UAE Toyota dealer to fix recalled vehicles despite limited chance of pedals sticking in warmer climates.
Two recalled Toyota cars sold in UAE
Two of the Toyota vehicles recalled in the US for sticking pedals are sold in the UAE. However, the two models, Avalon and Sequoia (model years 2005 - 2010) are highly unlikely to experience the same potential accelerator issue because of the UAE's climatic conditions. "We have been monitoring the situation and liaising closely with Toyota Motor Company," the managing director of Al-Futtaim Motors, Simon Frith, said,
"In the interests of delivering the highest standards of customer care, we will undertake the same service campaign launched in the USA. "This campaign will be launched for all Avalon and Sequoia vehicles sold by Al-Futtaim Motors in the UAE," he said. "We will be communicating the details of this service campaign with our Avalon and Sequoia customers. If any of our customers have concerns they can contact our customer care team on 04 206 6002 (between 8am and 8pm Saturday to Thursday)."
Meanwhile, With class action lawsuits linked to the recall of millions of vehicles, Toyota officials have exonerated one supplier but left another fighting to defend its reputation. Indiana-based CTS Corp was thrust into the spotlight last month when Toyota identified it as the supplier of "sticky" pedals that might get stuck when depressed and could result in uncontrolled acceleration. The electronic components supplier issued a statement last week expressing its "deep concern" that it was also being linked in media reports to more serious problems with Toyota pedals that date back to before it began working with the Japanese automaker.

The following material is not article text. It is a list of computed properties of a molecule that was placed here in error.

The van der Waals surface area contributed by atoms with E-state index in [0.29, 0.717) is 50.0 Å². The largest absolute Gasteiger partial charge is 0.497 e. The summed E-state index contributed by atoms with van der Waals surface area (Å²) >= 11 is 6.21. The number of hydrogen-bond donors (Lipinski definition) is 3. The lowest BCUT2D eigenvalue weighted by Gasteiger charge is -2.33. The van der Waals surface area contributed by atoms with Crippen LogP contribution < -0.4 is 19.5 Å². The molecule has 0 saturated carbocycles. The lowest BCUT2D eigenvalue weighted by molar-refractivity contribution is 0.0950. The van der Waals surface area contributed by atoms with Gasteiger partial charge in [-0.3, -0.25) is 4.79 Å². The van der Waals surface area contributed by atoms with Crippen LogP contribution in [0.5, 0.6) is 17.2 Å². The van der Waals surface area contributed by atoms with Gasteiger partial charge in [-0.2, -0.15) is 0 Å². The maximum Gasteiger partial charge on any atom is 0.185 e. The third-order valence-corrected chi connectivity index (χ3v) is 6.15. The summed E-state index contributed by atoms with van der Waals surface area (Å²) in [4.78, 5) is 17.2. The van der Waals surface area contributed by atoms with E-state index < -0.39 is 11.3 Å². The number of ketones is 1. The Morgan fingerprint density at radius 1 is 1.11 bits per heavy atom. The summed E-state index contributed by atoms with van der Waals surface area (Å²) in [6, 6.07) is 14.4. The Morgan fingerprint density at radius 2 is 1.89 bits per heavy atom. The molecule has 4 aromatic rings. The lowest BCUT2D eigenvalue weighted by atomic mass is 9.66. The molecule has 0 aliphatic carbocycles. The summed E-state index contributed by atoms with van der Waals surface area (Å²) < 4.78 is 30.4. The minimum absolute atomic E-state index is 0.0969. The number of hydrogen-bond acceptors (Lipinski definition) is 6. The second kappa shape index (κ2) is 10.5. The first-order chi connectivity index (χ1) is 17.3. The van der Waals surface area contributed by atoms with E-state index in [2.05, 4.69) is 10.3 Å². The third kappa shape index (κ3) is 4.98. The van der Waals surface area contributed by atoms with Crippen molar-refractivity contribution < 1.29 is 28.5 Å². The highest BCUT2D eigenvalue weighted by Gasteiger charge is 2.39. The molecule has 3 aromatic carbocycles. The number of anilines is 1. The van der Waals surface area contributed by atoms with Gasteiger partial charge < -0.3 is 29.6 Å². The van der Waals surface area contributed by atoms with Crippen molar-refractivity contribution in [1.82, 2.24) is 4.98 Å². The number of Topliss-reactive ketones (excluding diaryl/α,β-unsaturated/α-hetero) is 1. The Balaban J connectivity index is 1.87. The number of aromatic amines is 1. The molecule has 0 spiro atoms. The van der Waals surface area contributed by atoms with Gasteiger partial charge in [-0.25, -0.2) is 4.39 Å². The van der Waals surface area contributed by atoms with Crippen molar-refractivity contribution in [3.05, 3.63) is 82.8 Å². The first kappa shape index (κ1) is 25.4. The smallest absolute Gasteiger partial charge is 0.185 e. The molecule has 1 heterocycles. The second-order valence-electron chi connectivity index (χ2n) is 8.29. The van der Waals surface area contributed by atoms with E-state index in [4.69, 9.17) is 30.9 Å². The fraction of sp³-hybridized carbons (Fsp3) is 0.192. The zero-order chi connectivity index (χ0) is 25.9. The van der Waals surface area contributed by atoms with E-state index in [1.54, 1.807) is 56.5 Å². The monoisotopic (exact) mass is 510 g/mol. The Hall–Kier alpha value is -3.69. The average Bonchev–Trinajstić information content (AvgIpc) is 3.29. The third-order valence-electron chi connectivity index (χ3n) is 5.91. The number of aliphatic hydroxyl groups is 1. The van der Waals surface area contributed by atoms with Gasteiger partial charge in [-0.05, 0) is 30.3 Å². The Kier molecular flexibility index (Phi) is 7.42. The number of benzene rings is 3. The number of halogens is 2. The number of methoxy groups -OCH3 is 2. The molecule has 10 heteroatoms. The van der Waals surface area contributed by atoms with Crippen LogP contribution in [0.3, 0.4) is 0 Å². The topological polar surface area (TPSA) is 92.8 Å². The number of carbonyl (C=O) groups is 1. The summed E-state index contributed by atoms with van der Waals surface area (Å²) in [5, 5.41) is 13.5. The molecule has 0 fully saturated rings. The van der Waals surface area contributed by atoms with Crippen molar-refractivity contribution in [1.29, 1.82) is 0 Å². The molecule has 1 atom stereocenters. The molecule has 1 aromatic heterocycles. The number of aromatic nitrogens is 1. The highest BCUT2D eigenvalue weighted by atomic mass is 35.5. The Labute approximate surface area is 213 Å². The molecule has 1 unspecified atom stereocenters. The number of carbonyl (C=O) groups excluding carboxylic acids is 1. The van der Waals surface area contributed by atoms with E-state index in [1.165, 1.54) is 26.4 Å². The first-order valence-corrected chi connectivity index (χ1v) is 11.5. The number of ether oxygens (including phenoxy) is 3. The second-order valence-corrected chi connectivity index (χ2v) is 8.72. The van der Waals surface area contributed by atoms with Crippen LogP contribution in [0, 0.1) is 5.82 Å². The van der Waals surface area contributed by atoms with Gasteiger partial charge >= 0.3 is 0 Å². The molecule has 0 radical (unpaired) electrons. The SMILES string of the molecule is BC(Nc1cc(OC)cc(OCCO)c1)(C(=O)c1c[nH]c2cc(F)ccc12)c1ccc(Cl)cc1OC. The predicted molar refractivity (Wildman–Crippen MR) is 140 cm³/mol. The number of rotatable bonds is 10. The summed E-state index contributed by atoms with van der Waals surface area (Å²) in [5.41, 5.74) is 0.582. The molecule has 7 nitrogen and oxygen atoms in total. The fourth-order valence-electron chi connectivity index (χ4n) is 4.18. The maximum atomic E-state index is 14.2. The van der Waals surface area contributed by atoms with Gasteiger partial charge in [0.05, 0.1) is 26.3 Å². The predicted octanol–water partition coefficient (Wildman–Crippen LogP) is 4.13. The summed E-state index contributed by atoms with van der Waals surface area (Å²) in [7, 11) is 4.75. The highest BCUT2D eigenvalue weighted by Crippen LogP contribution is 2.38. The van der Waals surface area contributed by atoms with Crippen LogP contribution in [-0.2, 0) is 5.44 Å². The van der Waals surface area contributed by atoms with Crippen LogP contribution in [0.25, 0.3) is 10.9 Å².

A top Toyota executive gave the previous supplier - Japanese auto parts giant Denso - a pass on Monday and provided few details on the root of the problem that made accelerators in 5.3 million US vehicles vulnerable to getting stuck in floor mats. "Denso is not involved," the Toyota motor sales USA president Jim Lentz told reporters in a conference call discussing the automaker's plans to fix the sticky pedal defect.
CTS - which says it was honored by Toyota for "exceeding quality expectations" on the accelerator pedal modules in 2005 and 2006 - insists it had met Toyota's engineering specifications and should not be blamed for the recalls. Toyota officials said they would have preferred to keep CTS out of the spotlight but was forced to identify the supplier in communications with US federal safety officials.
The automaker announced plans to use modified pedal assemblies built by CTS when it resumes production next week at five different assembly plants in the United States and Canada. Toyota engineers have developed a "spacer" to add to the pedal mechanism in order to increase the tension in a spring and reduce the risk of the pedal staying down. They also redesigned the pedals so new vehicles will not need the spacer.
"It's a long-term fix. It's not an interim solution to a problem," said Bob Waltz, Toyota vice president of product quality and service support, who said both solutions had undergone "extensive" durability *With AFP